Years ago, I worked on the copy desk of the Deseret News.
My fellow copy editors and I were tasked with the mighty job of catching every mistake, big or small, and snatching it out of the pages of the newspaper. It was a mission we took seriously, poring over each word that fell under our purview, hunching over our desks long after the newsroom had quieted from the hum of the day, rubbing our eyes as the nights grew later and later.
It was more than a job; it was teamwork.
Back then, we wrote headlines and cutlines (captions under a photo), edited stories for style, length and accuracy, and proofed and reproofed every single page — even the obituaries page.
Every once in a while, as one of my coworkers scanned the page and read another glowing story of someone who had “gone fishin’ ” for eternity, she would look up and say with some bitterness that obituaries never tell the whole story. They only tell the best things about people, she’d say.
“I bet it’s not even true,” she scoffed.
I see her point.
My grandmother Fleeta died before I was born, and I only know the best things about her. She fought cancer. She was funny. She was educated. She was employed, and she still cooked and cleaned and boiled homemade candy. She did it all wonderfully well.
But this story isn’t about her.
It isn’t about perfection.
It’s about me.
I think I’m funny. And I think I’m fairly educated. But more often than not, my cooking and cleaning leave something to be desired. I often scramble to figure out what to cook for dinner at 6 o’clock when my husband walks in the door, and more often than not, I never find the answer. My kids end up eating almond butter and jam sandwiches for dinner, more often than not.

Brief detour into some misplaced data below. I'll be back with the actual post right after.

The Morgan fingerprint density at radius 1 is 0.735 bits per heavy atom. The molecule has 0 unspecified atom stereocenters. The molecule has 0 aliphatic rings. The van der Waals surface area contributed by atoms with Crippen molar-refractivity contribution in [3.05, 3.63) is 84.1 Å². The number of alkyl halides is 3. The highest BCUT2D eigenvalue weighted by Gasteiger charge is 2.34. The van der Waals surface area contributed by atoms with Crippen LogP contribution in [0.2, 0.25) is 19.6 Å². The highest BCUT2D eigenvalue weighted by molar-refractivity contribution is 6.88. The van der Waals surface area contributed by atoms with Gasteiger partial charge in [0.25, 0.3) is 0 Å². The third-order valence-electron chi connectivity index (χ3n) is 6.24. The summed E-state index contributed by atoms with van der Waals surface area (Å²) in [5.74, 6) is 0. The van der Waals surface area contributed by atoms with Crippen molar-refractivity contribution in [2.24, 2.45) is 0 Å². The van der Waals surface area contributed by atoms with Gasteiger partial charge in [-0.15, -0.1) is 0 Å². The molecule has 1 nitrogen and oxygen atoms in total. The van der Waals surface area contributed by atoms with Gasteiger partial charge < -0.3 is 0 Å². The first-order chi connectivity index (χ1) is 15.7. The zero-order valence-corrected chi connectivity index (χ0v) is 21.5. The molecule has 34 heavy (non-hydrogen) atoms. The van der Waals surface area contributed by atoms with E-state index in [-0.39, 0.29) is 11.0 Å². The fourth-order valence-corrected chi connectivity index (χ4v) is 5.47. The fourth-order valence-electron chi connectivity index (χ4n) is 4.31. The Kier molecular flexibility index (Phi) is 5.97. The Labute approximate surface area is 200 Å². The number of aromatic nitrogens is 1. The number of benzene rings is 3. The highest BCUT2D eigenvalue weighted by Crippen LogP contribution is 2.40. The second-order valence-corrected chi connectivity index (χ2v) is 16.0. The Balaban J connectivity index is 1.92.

My delinquent skills have sometimes been the source of contention in our family, as dinner is late or the house is filled with dirty clothes and dishes. And so it is that one of the things that first fascinated me about Fleeta was her homemaking prowess — the ability to do it all. And I wondered if learning about her would help me learn the same skills.
I admit it’s been slow going. I’ve been frustrated with myself more than once over the fact that making a home — I can hardly say "being a homemaker" — just doesn’t come easily to me.
But as it turns out, I’m not the first woman in my family history to feel that way.
I am delighted to report that my great-grandmother Monta Pearl, mother of my maternal grandmother, was the same way.
According to my mother, who heard stories about Monta Pearl from her mother, my great-grandmother would send the kids off to school, and then, instead of using that time to do the chores, she would retreat to the attic, where she had a studio of sorts, and she would write and paint and sew.1 comment on this story
When my grandmother Lenore and her sisters got home, they’d hustle around the house to get it clean before their father came home. My grandmother cooked, and my great-aunt kept the checkbook balanced.
I do not mean to suggest my great-grandmother was lazy or negligent, but she may have been preoccupied. It sounds to me like she had lots of pans in the fire — and I can relate. In fact, it’s a relief.
Now, when I look to the stories of my family history for inspiration, I see the best in the women who went before me, but it doesn’t always sound the same.
Amy Choate-Nielsen is a full-time mom and part-time writer. She spends her days at the park and her nights at the computer. She writes about family history and her quest to understand life while learning about her deceased grandmother Fleeta.